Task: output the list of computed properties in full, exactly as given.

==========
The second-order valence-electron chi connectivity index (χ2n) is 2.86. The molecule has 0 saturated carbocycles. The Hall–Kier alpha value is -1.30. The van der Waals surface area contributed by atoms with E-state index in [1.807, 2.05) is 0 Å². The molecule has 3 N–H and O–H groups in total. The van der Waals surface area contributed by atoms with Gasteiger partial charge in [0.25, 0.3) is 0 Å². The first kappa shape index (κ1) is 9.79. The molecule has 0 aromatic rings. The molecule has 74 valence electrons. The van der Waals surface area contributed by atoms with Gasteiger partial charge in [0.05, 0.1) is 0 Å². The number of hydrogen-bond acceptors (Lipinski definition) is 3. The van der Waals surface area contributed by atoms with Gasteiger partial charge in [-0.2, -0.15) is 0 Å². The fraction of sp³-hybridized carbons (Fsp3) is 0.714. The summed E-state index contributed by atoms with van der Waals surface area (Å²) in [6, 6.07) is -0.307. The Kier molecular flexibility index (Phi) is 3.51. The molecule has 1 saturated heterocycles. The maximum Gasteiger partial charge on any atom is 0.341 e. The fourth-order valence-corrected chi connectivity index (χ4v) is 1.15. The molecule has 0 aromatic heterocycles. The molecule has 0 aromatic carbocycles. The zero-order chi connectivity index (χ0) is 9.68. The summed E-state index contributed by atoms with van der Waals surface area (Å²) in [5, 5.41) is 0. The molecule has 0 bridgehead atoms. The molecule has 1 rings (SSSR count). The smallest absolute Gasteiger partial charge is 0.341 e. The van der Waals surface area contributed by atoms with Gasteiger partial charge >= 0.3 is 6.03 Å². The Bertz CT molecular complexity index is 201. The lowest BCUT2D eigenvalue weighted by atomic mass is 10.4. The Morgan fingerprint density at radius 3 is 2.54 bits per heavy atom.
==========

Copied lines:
The second-order valence-electron chi connectivity index (χ2n) is 2.86. The molecule has 0 saturated carbocycles. The Hall–Kier alpha value is -1.30. The van der Waals surface area contributed by atoms with E-state index in [1.807, 2.05) is 0 Å². The molecule has 3 N–H and O–H groups in total. The van der Waals surface area contributed by atoms with Gasteiger partial charge in [0.25, 0.3) is 0 Å². The first kappa shape index (κ1) is 9.79. The molecule has 0 aromatic rings. The molecule has 74 valence electrons. The van der Waals surface area contributed by atoms with Gasteiger partial charge in [0.05, 0.1) is 0 Å². The number of hydrogen-bond acceptors (Lipinski definition) is 3. The van der Waals surface area contributed by atoms with Gasteiger partial charge in [-0.2, -0.15) is 0 Å². The fraction of sp³-hybridized carbons (Fsp3) is 0.714. The summed E-state index contributed by atoms with van der Waals surface area (Å²) in [6, 6.07) is -0.307. The Kier molecular flexibility index (Phi) is 3.51. The molecule has 1 saturated heterocycles. The maximum Gasteiger partial charge on any atom is 0.341 e. The fourth-order valence-corrected chi connectivity index (χ4v) is 1.15. The molecule has 0 aromatic heterocycles. The molecule has 0 aromatic carbocycles. The zero-order chi connectivity index (χ0) is 9.68. The summed E-state index contributed by atoms with van der Waals surface area (Å²) in [5, 5.41) is 0. The molecule has 0 bridgehead atoms. The molecule has 1 rings (SSSR count). The smallest absolute Gasteiger partial charge is 0.341 e. The van der Waals surface area contributed by atoms with Gasteiger partial charge >= 0.3 is 6.03 Å². The Bertz CT molecular complexity index is 201. The lowest BCUT2D eigenvalue weighted by atomic mass is 10.4. The Morgan fingerprint density at radius 3 is 2.54 bits per heavy atom.